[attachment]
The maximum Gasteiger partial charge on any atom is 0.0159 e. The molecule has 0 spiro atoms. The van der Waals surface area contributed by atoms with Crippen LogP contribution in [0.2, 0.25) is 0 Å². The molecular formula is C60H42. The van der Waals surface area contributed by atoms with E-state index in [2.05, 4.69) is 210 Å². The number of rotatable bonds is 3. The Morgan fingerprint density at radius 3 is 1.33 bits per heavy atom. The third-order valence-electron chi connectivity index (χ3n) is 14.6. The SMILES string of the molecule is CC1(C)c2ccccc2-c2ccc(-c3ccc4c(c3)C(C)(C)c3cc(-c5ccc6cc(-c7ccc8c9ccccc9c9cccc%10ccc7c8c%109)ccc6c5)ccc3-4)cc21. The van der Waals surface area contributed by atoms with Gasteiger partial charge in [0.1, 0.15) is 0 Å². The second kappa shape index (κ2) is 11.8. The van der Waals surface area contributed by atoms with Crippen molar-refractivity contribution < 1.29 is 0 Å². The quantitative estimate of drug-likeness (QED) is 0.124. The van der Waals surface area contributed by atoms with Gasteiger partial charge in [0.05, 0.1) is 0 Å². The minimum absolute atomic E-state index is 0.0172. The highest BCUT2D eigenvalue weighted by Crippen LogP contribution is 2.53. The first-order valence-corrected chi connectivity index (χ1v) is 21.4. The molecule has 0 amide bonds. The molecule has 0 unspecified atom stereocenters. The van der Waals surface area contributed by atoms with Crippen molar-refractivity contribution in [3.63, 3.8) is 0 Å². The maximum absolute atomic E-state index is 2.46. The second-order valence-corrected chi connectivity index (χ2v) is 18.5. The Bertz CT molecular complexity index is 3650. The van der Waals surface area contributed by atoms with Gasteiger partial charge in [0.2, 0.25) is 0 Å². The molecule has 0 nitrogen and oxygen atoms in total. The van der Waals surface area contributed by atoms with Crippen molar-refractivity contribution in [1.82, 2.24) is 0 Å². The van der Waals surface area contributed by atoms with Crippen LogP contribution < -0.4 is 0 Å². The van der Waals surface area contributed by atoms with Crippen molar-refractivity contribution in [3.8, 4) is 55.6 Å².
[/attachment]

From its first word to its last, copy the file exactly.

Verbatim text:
The maximum Gasteiger partial charge on any atom is 0.0159 e. The molecule has 0 spiro atoms. The van der Waals surface area contributed by atoms with Crippen LogP contribution in [0.2, 0.25) is 0 Å². The molecular formula is C60H42. The van der Waals surface area contributed by atoms with E-state index in [2.05, 4.69) is 210 Å². The number of rotatable bonds is 3. The Morgan fingerprint density at radius 3 is 1.33 bits per heavy atom. The third-order valence-electron chi connectivity index (χ3n) is 14.6. The SMILES string of the molecule is CC1(C)c2ccccc2-c2ccc(-c3ccc4c(c3)C(C)(C)c3cc(-c5ccc6cc(-c7ccc8c9ccccc9c9cccc%10ccc7c8c%109)ccc6c5)ccc3-4)cc21. The van der Waals surface area contributed by atoms with Gasteiger partial charge in [0.1, 0.15) is 0 Å². The second kappa shape index (κ2) is 11.8. The van der Waals surface area contributed by atoms with Crippen molar-refractivity contribution < 1.29 is 0 Å². The quantitative estimate of drug-likeness (QED) is 0.124. The van der Waals surface area contributed by atoms with Gasteiger partial charge in [0.05, 0.1) is 0 Å². The minimum absolute atomic E-state index is 0.0172. The highest BCUT2D eigenvalue weighted by Crippen LogP contribution is 2.53. The first-order valence-corrected chi connectivity index (χ1v) is 21.4. The molecule has 0 amide bonds. The molecule has 0 unspecified atom stereocenters. The van der Waals surface area contributed by atoms with Crippen molar-refractivity contribution in [3.63, 3.8) is 0 Å². The maximum absolute atomic E-state index is 2.46. The second-order valence-corrected chi connectivity index (χ2v) is 18.5. The Bertz CT molecular complexity index is 3650. The van der Waals surface area contributed by atoms with Gasteiger partial charge in [0.2, 0.25) is 0 Å². The molecule has 0 nitrogen and oxygen atoms in total. The van der Waals surface area contributed by atoms with Crippen molar-refractivity contribution in [1.82, 2.24) is 0 Å². The van der Waals surface area contributed by atoms with Crippen LogP contribution < -0.4 is 0 Å². The van der Waals surface area contributed by atoms with Crippen molar-refractivity contribution in [3.8, 4) is 55.6 Å².